No better proof of repertoire choice relating to turnout was demonstrated than in Friday's only weekend ISO concert. I'd guess that the Circle Theatre was less than one-quarter filled for a single program (no weekend duplicates) featuring Sibelius and Brahms bookending two new works by Sarah Kirkland Snider, 46, and Caroline Shaw, 34, the latter a Pulitzer Prize winner in 2013. Guest conductor Edwin Outwater was joined by Shaw and soprano Shara Worden.
In keeping with all major symphony organizations' desire to expand performing repertoire with the introduction of new works, and the expected loss in attendance in programs dominated by them, it would seem prudent to fit a single contemporary piece into a program of either warhorses or "common practice" (1700 - 1930) works. This will help ensure each of these new works the greatest possible exposure. It is clearly self-defeating to inundate a program with new works if exposure is what is desired.
In Friday's program, Snider's offering came first, Three songs from her incidental music to Unremembered: 1. The Guest - 2. The Swan - 3 The Witch. These three--out of 13--recall Snider's imaginative childhood. She introduced them, as she announced from the stage, by singing Schubert's final song "Der Leiermann" from his late written cycle Die Wintereise which had inspired her, with the house and stage darkened, a spotlight trained on Worden standing on the upper stage -- and a piano accompaniment. For the three Snider songs, Worden returned to the podium, the lights returned, and she hooked herself up to an amplifying system.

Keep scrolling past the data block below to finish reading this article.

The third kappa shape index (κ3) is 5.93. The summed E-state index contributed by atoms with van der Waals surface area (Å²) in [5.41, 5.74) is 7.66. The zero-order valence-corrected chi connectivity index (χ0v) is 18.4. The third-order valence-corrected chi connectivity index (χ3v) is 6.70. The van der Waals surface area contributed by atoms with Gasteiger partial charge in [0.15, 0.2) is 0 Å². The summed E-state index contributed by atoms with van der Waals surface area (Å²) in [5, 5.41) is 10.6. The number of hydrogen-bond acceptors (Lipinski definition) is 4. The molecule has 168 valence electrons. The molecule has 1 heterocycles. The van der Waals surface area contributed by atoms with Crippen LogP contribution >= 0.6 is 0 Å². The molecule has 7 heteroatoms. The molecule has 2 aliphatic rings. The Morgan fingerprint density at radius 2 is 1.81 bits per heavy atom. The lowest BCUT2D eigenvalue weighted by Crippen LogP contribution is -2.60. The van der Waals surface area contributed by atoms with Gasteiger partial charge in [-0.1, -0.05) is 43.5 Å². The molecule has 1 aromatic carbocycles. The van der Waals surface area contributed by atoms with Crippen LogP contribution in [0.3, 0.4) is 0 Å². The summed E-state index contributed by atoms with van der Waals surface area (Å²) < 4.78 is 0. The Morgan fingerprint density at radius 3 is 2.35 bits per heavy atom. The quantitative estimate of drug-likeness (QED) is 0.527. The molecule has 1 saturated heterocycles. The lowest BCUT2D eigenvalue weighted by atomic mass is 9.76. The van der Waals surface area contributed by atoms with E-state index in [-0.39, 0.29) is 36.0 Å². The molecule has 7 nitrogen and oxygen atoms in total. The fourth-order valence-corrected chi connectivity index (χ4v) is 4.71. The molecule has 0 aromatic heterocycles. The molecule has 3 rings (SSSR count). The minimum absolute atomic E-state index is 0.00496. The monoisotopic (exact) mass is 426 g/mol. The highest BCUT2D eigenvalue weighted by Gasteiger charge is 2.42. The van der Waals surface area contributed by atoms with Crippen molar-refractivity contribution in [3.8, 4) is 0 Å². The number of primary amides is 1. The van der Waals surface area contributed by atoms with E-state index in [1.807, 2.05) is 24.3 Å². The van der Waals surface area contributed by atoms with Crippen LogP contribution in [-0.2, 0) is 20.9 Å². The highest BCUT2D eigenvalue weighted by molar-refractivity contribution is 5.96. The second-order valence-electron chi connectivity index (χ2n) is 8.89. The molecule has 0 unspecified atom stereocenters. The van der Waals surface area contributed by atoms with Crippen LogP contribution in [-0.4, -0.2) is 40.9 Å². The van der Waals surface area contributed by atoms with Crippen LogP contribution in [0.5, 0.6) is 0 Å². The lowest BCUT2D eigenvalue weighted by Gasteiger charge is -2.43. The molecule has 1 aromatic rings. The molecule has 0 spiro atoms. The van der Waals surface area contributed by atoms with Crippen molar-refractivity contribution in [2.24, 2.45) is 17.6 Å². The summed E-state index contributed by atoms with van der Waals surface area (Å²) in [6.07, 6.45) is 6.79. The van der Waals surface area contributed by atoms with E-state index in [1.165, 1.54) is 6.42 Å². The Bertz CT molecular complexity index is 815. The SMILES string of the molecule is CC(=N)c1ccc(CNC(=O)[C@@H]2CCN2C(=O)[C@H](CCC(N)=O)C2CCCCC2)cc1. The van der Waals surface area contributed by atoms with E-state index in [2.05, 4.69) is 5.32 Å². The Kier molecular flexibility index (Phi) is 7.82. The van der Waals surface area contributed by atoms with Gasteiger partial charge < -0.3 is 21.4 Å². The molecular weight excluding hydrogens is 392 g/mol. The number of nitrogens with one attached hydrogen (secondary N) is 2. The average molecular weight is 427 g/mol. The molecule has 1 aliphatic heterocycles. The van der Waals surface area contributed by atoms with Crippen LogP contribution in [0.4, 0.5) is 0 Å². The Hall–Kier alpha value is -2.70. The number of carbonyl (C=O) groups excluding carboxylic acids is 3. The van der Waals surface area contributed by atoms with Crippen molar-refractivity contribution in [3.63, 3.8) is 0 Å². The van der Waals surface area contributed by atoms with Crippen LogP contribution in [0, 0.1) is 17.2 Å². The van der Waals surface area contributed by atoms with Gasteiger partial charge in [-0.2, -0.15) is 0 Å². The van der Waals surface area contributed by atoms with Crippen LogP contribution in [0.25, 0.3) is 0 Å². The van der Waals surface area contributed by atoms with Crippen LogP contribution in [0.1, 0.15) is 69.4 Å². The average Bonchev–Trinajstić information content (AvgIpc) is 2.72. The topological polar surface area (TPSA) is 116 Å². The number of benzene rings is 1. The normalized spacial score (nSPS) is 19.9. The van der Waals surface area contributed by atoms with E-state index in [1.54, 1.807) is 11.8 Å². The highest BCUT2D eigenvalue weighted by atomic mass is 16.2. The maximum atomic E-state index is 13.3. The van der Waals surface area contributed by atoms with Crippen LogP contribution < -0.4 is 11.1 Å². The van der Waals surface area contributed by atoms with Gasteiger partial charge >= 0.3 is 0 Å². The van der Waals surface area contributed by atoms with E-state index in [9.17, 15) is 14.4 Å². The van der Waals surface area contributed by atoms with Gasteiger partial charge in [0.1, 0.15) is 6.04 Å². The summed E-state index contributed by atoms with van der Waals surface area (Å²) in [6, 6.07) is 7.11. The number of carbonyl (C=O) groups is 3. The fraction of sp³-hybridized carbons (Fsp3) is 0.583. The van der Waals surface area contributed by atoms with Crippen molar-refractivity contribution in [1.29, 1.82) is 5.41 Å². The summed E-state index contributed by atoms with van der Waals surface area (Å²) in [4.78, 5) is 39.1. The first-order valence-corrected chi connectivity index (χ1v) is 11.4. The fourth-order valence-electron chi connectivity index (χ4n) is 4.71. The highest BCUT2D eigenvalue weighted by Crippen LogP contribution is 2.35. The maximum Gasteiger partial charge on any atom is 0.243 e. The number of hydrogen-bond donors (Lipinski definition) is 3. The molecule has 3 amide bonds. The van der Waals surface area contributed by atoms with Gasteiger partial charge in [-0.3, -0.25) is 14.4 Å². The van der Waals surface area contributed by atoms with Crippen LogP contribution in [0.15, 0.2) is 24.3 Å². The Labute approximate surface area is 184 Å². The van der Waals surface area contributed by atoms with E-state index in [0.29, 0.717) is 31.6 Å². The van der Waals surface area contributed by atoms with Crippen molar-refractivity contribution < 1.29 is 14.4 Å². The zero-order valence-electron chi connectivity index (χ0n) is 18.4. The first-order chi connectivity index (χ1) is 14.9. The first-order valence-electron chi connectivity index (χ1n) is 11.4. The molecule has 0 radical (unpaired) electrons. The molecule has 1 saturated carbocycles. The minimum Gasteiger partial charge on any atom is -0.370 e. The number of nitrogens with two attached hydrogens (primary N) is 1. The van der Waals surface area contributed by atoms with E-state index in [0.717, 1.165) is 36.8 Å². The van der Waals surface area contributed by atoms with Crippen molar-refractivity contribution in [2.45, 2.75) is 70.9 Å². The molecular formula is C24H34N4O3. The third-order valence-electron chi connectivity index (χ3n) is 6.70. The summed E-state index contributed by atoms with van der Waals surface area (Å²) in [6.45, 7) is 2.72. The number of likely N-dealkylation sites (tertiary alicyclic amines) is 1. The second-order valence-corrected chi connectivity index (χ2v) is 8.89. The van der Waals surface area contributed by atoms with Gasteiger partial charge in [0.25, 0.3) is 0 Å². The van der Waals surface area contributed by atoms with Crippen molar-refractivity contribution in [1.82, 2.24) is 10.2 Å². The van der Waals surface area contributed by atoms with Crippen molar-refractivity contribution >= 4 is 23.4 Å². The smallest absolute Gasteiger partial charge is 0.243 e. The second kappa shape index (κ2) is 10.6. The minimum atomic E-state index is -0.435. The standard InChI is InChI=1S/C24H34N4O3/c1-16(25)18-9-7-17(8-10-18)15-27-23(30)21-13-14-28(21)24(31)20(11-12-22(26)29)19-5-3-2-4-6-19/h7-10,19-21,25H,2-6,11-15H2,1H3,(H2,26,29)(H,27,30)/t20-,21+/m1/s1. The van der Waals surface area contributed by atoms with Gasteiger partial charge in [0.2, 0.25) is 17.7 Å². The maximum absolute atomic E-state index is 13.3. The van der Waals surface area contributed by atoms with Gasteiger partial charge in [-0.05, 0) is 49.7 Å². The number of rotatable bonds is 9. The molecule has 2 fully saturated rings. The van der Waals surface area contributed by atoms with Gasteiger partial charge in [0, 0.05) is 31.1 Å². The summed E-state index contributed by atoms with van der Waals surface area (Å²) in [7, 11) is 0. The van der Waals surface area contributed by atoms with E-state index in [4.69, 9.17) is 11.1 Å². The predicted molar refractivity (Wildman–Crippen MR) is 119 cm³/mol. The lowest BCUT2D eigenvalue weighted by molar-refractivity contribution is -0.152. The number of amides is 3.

What to say about her singing? Whether intentional or not, her notes blended with the orchestra's held tones such that she couldn't be clearly heard, even with amplification. Vocally Worden sings nearly "white" with an occasional trace of a light vibrato. The orchestra tended to hold sustained notes while shifting rough harmonies beneath them. In short I found myself unable to respond to these latter-day songs (while admiring the former-day Schubert).
Not so with Caroline Shaw's following ISO commissioned Lo for Violin and orchestra, with Shaw herself doing the violin solo. Though compositionally similar to the Snider songs, Shaw's use of tonal harmonies made all the difference in my response. Lo's three connected movements spun a web of continuous lines over shifting harmonies filled with common and not-so-common chords. The concerto featured a prominent use of the bass drum without timpani (rather like Paganini's first violin concerto). As any piece of new music should accomplish, this one revealed new beauties. Shaw's violin work was light as she blended with her players without much contrast.
Outwater began the program with Sibelius's piece The Oceanides, one whose modal inclinations recalled for me the composer's Sixth Symphony, but with the music more continuous in its overlapping phrases. The concert ended with Brahms' familiar Variations on a Theme by Haydn, Op. 56a, the theme being the St. Anthony Chorale from a Haydn woodwind quartet now thought to have been written by one of his students. Both works received routine, uneventful performances. Feb. 19